Chemoproteomic profiling of host and pathogen enzymes active in cholera
Hatzios, Stavroula K.
Bachovchin, Daniel A.
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CitationHatzios, S. K., S. Abel, J. Martell, T. Hubbard, J. Sasabe, D. Munera, L. Clark, et al. 2016. “Chemoproteomic profiling of host and pathogen enzymes active in cholera.” Nature chemical biology 12 (4): 268-274. doi:10.1038/nchembio.2025. http://dx.doi.org/10.1038/nchembio.2025.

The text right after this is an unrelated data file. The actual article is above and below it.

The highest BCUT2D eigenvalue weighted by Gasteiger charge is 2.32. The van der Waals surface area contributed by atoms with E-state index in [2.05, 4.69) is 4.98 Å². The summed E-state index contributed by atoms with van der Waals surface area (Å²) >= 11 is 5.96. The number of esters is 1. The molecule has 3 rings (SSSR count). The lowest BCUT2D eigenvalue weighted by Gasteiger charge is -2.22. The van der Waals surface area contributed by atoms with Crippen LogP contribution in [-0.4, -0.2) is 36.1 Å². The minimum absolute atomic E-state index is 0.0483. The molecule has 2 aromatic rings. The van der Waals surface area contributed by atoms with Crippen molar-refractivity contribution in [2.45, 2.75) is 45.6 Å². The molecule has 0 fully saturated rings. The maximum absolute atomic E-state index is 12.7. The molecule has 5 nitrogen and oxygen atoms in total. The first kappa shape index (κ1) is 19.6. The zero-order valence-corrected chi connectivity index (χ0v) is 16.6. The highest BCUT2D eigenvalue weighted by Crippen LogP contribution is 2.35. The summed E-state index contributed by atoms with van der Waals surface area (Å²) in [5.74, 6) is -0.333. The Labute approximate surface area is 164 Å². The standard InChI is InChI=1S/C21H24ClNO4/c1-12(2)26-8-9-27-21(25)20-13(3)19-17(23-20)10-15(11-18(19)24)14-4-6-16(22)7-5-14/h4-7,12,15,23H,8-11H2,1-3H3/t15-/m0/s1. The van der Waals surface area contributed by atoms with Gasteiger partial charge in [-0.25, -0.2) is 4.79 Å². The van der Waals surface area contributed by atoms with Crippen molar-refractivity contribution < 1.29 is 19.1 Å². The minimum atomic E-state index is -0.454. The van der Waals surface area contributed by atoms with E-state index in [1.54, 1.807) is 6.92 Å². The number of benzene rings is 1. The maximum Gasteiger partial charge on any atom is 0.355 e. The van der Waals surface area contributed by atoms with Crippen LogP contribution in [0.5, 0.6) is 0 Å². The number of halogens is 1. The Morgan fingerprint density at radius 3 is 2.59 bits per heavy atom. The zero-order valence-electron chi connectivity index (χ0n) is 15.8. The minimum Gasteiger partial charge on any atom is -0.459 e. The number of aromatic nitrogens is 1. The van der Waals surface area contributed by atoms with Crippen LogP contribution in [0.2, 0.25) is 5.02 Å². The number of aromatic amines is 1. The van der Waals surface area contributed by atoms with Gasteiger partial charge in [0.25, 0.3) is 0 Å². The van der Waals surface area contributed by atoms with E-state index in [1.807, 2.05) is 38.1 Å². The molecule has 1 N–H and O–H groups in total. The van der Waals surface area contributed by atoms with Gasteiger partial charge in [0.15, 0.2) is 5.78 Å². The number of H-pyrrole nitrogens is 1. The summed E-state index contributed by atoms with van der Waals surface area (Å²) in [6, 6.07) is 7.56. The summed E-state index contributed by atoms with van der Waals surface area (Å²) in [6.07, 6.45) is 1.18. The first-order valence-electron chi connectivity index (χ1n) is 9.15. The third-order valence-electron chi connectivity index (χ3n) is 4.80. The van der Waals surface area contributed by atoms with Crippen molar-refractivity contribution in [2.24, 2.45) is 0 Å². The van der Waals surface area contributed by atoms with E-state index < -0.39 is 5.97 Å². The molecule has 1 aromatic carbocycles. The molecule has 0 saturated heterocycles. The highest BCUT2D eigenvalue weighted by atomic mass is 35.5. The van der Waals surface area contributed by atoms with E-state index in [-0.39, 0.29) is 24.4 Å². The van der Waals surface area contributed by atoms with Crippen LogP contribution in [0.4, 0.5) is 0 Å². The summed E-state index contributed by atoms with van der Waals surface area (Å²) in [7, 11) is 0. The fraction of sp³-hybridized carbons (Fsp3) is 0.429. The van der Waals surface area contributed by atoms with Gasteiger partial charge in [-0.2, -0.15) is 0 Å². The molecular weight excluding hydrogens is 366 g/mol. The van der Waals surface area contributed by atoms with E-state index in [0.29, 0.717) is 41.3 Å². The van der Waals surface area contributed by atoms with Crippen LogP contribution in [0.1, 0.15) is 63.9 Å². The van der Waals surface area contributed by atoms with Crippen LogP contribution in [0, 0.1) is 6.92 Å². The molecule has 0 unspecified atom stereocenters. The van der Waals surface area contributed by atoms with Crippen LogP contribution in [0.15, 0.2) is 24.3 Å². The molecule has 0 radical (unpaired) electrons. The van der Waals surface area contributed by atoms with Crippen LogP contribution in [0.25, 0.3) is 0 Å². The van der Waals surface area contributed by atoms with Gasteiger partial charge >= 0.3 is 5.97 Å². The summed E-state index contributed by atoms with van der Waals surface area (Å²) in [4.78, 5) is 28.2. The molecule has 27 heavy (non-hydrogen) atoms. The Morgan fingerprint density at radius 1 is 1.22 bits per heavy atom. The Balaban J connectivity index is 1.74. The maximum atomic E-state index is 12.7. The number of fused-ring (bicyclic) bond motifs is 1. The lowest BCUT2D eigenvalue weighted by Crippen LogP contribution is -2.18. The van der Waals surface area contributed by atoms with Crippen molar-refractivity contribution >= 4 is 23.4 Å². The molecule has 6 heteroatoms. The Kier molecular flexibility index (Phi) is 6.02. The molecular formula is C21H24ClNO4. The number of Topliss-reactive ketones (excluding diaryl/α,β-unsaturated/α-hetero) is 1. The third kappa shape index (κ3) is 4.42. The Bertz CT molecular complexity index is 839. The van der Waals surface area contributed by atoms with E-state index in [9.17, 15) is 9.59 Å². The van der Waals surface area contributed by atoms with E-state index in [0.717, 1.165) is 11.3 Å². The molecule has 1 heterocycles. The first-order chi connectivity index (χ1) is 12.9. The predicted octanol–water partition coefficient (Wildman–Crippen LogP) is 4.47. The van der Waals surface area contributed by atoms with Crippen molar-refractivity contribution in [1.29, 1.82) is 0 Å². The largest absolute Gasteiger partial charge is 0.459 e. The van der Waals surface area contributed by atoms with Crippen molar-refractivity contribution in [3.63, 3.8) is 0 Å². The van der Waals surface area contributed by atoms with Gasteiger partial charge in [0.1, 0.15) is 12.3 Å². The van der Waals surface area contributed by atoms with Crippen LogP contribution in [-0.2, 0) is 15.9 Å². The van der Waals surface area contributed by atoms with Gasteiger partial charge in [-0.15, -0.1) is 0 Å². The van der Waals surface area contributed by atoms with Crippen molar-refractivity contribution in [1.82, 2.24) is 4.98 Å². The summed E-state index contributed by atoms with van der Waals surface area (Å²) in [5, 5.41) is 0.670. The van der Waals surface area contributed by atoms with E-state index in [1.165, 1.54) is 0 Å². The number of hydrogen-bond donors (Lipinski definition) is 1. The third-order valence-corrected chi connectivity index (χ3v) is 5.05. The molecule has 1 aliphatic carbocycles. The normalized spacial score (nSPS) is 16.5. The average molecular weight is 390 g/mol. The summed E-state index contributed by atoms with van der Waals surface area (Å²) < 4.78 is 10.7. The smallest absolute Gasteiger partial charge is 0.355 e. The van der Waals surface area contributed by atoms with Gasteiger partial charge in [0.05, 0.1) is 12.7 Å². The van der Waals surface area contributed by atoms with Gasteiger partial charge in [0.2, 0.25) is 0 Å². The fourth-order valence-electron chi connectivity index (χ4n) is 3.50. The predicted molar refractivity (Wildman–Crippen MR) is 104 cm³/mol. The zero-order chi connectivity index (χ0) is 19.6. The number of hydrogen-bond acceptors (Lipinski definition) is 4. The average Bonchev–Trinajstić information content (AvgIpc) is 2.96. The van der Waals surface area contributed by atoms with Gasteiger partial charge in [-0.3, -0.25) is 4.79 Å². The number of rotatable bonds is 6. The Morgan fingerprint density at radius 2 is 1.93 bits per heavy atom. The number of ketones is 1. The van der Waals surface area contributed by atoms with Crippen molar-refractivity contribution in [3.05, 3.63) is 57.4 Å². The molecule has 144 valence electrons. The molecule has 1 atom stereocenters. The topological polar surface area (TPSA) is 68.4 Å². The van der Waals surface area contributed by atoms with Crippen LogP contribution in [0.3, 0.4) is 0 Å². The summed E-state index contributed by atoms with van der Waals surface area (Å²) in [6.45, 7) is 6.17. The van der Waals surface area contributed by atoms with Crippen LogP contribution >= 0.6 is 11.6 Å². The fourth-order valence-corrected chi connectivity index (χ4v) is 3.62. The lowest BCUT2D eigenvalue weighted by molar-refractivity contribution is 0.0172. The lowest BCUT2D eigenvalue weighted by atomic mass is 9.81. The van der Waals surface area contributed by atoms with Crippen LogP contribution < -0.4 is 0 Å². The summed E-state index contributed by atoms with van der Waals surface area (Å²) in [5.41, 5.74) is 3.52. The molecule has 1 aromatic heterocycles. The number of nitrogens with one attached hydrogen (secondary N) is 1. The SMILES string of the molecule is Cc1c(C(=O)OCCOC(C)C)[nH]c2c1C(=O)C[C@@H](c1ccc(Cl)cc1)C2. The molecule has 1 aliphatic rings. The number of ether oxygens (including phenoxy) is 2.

AbstractActivity-based protein profiling (ABPP) is a chemoproteomic tool for detecting active enzymes in complex biological systems. We used ABPP to identify secreted bacterial and host serine hydrolases that are active in animals infected with the cholera pathogen Vibrio cholerae. Four V. cholerae proteases were consistently active in infected rabbits, and one, VC0157 (renamed IvaP), was also active in human cholera stool. Inactivation of IvaP influenced the activity of other secreted V. cholerae and rabbit enzymes in vivo, while genetic disruption of all four proteases increased the abundance and binding of an intestinal lectin—intelectin—to V. cholerae in infected rabbits. Intelectin also bound to other enteric bacterial pathogens, suggesting it may constitute a previously unrecognized mechanism of bacterial surveillance in the intestine that is inhibited by pathogen-secreted proteases. Our work demonstrates the power of activity-based proteomics to reveal host-pathogen enzymatic dialogue in an animal model of infection.
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